LastPass offers multiple pricing plans and subscriptions, including Free, Premium, Families as well as Business Plans, allowing you to find something for yourself, your household or your main business to help keep all of your details safe and secure. And if you’re not sure, LastPass also offers a 30-day free trial for new users.
Dashlane is another big-hitter within the password manager market, known for its long and diverse list of features on its paid subscription, which includes monitoring and reporting on any dark web breaches involving your info. Available as a personal, business or family plan, Dashlane also offers a free plan as well as a 14-day free trial. However, Dashlane’s prices are listed in USD, so you’ll have to factor that in when looking to sign up.
Available to be billed as either a monthly or yearly expense, Dashlane’s premium features include two-factor authentication, VPN access and quality password management to client’s profiles, with all accounts offering autofill to help save on time. Dashlane is recommended for people who would like to keep regularly updated on info breaches or any other intricacies involving their data, giving an arguably more in-depth view from a security point of view.
1Password is another well-known password manager, offering two-factor authentication for enhanced security, travel mode to ensure you don’t run into any VPN issues, and a 365-day item history to get your deleted passwords back. 1Password also offers a variety of plans, including free, premium, business and family plans, with a 14-free trial if you want to try before you buy. 1Password’s prices are all in USD, so you’ll have to be careful if you’re looking to purchase.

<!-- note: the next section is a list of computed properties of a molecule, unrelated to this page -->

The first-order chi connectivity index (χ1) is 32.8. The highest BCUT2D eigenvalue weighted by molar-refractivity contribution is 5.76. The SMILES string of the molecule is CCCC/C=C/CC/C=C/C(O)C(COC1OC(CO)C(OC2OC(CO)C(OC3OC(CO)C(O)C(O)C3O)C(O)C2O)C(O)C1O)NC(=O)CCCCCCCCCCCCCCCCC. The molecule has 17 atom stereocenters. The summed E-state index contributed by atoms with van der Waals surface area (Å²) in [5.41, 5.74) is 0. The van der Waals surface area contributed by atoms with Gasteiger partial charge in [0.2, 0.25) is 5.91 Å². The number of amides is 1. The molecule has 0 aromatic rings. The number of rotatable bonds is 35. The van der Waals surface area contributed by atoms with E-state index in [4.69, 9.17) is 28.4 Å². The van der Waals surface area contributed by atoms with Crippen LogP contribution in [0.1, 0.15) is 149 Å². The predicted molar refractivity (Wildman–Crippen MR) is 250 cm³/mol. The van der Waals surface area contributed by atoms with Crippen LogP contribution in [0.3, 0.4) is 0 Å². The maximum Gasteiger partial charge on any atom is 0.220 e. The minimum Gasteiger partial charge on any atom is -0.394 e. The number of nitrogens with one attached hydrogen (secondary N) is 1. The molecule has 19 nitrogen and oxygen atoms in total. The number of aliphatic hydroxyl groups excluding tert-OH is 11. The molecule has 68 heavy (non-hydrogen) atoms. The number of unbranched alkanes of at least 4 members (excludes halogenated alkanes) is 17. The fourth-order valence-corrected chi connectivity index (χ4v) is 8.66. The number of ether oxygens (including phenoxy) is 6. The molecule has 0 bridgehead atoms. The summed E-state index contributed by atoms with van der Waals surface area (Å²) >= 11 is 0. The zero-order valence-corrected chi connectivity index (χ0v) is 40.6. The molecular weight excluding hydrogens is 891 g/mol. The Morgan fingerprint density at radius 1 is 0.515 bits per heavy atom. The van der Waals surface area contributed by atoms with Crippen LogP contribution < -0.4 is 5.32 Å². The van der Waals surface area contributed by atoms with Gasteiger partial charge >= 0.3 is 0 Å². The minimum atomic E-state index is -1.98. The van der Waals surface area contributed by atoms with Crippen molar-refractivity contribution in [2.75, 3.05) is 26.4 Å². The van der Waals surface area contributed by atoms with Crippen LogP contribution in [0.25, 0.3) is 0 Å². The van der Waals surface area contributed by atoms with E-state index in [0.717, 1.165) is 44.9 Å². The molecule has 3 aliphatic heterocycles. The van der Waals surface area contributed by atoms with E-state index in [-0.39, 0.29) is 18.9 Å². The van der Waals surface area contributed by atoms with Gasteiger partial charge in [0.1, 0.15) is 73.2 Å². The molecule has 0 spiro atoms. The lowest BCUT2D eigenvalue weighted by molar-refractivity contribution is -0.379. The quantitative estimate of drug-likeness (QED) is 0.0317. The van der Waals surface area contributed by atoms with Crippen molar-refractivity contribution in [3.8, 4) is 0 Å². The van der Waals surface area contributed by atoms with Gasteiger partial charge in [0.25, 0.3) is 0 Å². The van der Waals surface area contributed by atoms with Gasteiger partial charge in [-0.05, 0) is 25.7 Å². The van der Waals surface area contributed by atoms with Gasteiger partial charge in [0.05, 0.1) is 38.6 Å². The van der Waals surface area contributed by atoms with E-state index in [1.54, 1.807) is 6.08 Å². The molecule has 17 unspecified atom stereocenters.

1Password can also be used on an unlimited amount of devices, and can securely store credit card and online banking information in its Digital Wallet. 1Password is also known for its Watchtower feature, which alerts you to vulnerable passwords and compromised websites.
Offering a variety of plans for users to choose from, NordPass features automatic login, password generation, a digital wallet, a notes section to help with other sensitive information in addition to a Data Breach Scanner and Password Health tool for those who sign up to the premium account.
Available through multiple devices, including iOS, Android, Linux and Windows, NordPass also has two-factor authentication and a number of articles and tips on its website to help you stay safe and secure online.
Are password managers worth using?
With online security a big talking point for both individuals as well as businesses, password managers have become much more prominent over recent years, giving users an additional layer of protection as well as a break from remembering important information and passwords. While not an essential, using one has become the general recommendation from security experts, and considering many programs and brands are available for free, you don’t have to go too far out of your way for additional peace of mind.
If you’re looking at lining up a paid version, it’s important to review exactly what you’d be getting for your money, on which devices you can use the software as well as whether you’d be better off going for a family or business plan, depending on your needs and budget.